Jon Finch, star of stage and screen, has been found dead in his home in England. He was 70 years old. He had been suffering from from a variety of health issues and friends became concerned when they had not heard from him for a time. Finch never became a bonafide star but was respected for being an outstanding supporting actor in films such as Lady Caroline Lamb, The Vampire Lovers, Sunday, Bloody Sunday and The Horror of Frankenstein. He did land leading roles in two high profile film productions in the 1970s: Roman Polanski's controversial screen version of Macbeth (in which Finch played the title role) and Alfred Hitchcock's Frenzy in which Finch was cast as an innocent man suspected of being a serial killer. Over the decades, he continued to act both on television and in feature films. Finch preferred to stay out of the spotlight and kept a low profile. He had been living in Hastings since 2003. For more click here
(For more about Finch and the making of Frenzy, see Cinema Retro issue #24)
The Warner Archive continues its string of burn-to-order releases of "Poverty Row" B movies that were originally produced by other studios. The latest release, I Escaped From the Gestapo, is a real hoot that was originally produced by Monogram Pictures, which afforded budgets to directors and producers that were only slightly more extravagant than those spent on home movies. The film is primarily remembered as a would-be vehicle for actress Frances Farmer, who was not able to continue filming due to her legendary mental breakdown that resulted in her being institutionalized. Beyond that tragic association, however, the movie is a relentlessly upbeat, over-the-top propaganda film that afforded a rare leading role to Dean Jagger. The opening plot device is actually rather clever. It finds Jagger as Torgen Lane, a master forger and counterfeiter who is doing time in a federal prison. He finds himself the center of an audacious and dangerous plot to break him out of "stir" (to use the jargon of the era.) The plan succeeds and Lane is brought to meet his mysterious benefactors. It turns out they are a ring of counterfeiters themselves and they make their headquarters in an administrative office of a bustling amusement arcade. The head of the ring is Martin (John Carradine), a seemingly friendly but business-like man who explains to Lane that he's now working for them. Lane suspects he has just been sprung from prison in order to become a prisoner of sorts once again. Martin tells him that the ring needs his talents to spread counterfeit money and that he'll be handsomely rewarded, but it means being confined for much of the day in a small room and under constant supervision. Lane soon discovers that the ring has a more nefarious purpose: it's actually a front for Gestapo agents who are using the phony money to flood the national economies of the Allied nations in the hopes of wrecking their economies. They also use the novelty booth in which servicemen can record greetings to their families and sweethearts in order to gain information about troop and ship movements that they use to devastating effect. Upon hearing this, Lane does what all truly stupid movie heroes do: instead of playing it cool, he let's them know he is on to them. Not surprisingly, the Nazis are unswayed by his threats and immediately promise to kill his elderly mother if he doesn't continue to cooperate. It will spoil nothing to tell readers that, in the end, Lane emerges triumphant. He may be a no good, counterfeiting scoundrel but dammit, he's a patriotic American no good, counterfeiting scoundrel who isn't about to let these goose-stepping goons lay a finger on Uncle Sam.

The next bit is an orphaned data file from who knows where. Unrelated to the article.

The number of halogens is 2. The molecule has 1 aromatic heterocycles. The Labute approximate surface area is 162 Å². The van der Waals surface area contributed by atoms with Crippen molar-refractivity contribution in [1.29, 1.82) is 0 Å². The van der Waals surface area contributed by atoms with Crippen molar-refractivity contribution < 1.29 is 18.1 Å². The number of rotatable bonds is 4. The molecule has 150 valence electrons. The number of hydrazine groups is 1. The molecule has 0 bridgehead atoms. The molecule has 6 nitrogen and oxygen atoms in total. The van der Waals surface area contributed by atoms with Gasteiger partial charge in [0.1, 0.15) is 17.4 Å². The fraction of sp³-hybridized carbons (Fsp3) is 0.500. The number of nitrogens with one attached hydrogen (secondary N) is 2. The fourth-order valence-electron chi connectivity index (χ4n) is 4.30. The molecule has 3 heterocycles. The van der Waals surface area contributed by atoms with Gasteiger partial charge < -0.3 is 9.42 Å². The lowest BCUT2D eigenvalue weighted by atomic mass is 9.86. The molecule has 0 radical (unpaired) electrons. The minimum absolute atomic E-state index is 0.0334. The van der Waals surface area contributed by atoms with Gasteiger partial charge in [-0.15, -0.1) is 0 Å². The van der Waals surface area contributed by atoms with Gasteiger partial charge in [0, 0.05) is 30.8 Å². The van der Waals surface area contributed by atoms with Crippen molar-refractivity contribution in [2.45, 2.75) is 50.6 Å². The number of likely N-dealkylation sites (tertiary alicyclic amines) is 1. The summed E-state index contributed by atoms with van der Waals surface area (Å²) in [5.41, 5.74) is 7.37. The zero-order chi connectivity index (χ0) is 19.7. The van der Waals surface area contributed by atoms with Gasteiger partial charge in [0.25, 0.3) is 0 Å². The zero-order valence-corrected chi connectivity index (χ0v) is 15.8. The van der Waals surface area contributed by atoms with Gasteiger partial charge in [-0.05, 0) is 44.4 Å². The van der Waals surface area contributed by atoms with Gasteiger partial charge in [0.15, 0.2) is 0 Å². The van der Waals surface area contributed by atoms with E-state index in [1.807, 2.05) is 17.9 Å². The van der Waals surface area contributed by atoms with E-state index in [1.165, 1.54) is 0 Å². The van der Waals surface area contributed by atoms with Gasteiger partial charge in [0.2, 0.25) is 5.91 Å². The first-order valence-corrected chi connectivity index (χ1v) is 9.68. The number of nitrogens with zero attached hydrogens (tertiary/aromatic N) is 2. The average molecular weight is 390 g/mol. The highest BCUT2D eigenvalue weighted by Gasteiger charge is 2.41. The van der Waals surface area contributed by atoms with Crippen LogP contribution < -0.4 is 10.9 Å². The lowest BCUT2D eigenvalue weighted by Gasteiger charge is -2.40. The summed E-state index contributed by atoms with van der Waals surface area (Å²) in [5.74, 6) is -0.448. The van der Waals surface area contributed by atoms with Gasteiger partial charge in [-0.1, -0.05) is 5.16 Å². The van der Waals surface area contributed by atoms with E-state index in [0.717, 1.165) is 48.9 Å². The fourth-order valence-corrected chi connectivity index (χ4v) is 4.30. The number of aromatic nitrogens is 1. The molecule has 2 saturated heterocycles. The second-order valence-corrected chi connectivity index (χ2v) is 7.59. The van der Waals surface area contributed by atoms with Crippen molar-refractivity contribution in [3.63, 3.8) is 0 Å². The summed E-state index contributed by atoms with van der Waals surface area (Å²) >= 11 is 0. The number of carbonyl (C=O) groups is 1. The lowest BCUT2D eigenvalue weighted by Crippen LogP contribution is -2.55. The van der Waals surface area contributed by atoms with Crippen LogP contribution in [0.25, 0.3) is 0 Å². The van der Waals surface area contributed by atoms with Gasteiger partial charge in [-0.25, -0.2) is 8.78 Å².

The film, directed by one Harold Young, moves at a brisk clip through its abbreviated 76 minute running time. The wise-cracking Jagger makes for an amusing leading man and Mary Brian is thrown in as attractive window dressing, playing a girl who works in the arcade who establishes a flirty relationship with Lane. In the film's most unintentionally funny sequence, Lane uses psychological tactics to persuade a young German agent that Brian represents everything that is pure in America, from its women to its music. He even plays records of classical German symphonies that were banned under Hitler. After a few short hours of this persuasion, the young Nazi is practically vying to be the next John Wayne. Half the fun is watching the inimitable John Carradine in full stock company villain mode. There were few actors who could do so much with such lame material and dialogue, but he's a delight to watch. It's also a good deal of fun to relish the scant production values. Most of the "action" is confined to two rooms and the amusement arcade doesn't seem to extend beyond 25 square feet.
The film was re-issued under the title of No Escape, and notes on the DVD sleeve explain that it why this print bares that title. We have no idea why the title was changed except, possibly, because it was somewhat misleading. Gestapo agents were generally seen as menaces within Germany and occupied territories, not as foreign spies. The title clearly implies a thriller set within the German sphere of influence and this is reinforced by a misleading poster that shows a character clad in a Gestapo uniform that never appears on screen.
The fact that such B movies are now being made available in pristine DVD editions is something to celebrate. Although these modest productions afforded modest pleasures, they represent a bygone era of film-making that is, fortunately, now being preserved for posterity.